Three years ago, U.S. Rep. Michele Bachmann introduced what she called the “Light Bulb Freedom of Choice Act,” aimed at repealing a 2007 law that mandated the phase-out of inefficient incandescent bulbs. Government should not tell consumers what kinds of light bulbs they can buy, the Tea Party Republican from Minnesota asserted.
Yet mandating better technology and more-stringent energy controls is exactly what government should do to ensure that the nation moves toward energy independence and efficiency. And the mandates are working.
Home electricity use declined last year for the third year in a row, the federal Energy Information Administration reports. In fact, it reached its lowest level since 2001.
In Ohio, household demand has stayed steady since 2007, says Christopher Eck, a FirstEnergy spokesman, in part because of efficiency measures. Ohioans’ electricity consumption is expected to drop slightly by 2018.
Congress passed the energy law to which Ms. Bachmann objects on an overwhelming bipartisan vote; then-President George W. Bush signed it. Under the law, manufacture of conventional bulbs from 40 to 100 watts is being phased out, to be replaced by bulbs that use 27 percent less energy. By 2020, most new bulbs will be as much as 70 percent more efficient than obsolete incandescent ones, which are based on century-old technology.
Conspiracy theorists say the original bulbs were pioneers of planned obsolescence — among the first products made deliberately to have a short lifespan. It’s been a wrenching experience for some users who yearn for familiar bulbs.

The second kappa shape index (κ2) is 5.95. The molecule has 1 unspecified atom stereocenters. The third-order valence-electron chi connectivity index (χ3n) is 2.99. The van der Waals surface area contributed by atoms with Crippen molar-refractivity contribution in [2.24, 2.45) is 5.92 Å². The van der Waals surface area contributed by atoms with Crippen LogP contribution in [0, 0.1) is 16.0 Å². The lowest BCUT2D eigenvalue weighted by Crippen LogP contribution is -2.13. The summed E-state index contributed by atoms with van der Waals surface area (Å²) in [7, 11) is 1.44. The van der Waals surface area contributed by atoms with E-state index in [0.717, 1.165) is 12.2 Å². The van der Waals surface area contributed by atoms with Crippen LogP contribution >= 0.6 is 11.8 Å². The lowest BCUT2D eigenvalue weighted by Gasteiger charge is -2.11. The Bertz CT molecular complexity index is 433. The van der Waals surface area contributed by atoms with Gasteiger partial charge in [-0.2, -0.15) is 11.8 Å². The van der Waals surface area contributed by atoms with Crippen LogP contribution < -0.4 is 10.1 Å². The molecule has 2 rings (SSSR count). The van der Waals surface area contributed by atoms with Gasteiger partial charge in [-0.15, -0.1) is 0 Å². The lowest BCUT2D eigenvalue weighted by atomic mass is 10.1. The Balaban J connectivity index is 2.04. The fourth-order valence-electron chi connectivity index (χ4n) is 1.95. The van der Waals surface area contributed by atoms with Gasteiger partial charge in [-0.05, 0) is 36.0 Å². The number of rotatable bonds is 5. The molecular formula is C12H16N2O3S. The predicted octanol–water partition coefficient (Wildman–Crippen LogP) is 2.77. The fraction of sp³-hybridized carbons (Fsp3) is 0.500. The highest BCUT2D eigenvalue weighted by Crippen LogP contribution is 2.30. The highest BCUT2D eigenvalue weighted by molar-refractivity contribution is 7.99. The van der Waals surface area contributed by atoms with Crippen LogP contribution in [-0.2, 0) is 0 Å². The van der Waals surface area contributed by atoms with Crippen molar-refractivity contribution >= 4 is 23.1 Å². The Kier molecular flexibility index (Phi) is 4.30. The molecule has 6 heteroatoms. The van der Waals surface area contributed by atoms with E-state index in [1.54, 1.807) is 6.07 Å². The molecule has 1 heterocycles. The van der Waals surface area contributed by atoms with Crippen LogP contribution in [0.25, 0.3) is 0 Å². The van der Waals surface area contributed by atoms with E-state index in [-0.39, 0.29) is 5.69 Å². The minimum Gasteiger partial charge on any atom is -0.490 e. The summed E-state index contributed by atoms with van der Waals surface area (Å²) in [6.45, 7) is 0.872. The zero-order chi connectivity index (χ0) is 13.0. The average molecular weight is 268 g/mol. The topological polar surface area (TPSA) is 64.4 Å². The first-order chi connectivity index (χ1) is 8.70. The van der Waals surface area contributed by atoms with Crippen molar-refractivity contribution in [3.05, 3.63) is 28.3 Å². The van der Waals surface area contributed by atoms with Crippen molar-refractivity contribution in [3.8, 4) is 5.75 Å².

Yet just as the latest generation of low-flow toilets has overcome the problems of the first water-savers, so better replacements for the old bulbs will come along. The spiral-shaped compact fluorescent lights, among the first bulbs offered as replacements, may already be on the way out, as consumers are drawn to newer, more attractive options.
The 2007 law also promoted the production of cleaner, more-efficient fuels, and adopted higher fuel-use standards for passenger cars and trucks, buildings, and appliances. The stimulus package during President Obama’s first term also promoted energy efficiency.
Ms. Bachmann’s bill never passed, but Congress voted in 2012 to deny funding for enforcement of the light bulb phase-out. By then, though, manufacturers already had begun to develop new lighting technologies.
Despite the harangues, the nation is becoming more energy-efficient and less dependent on foreign oil. That’s what responsible government should aim to do.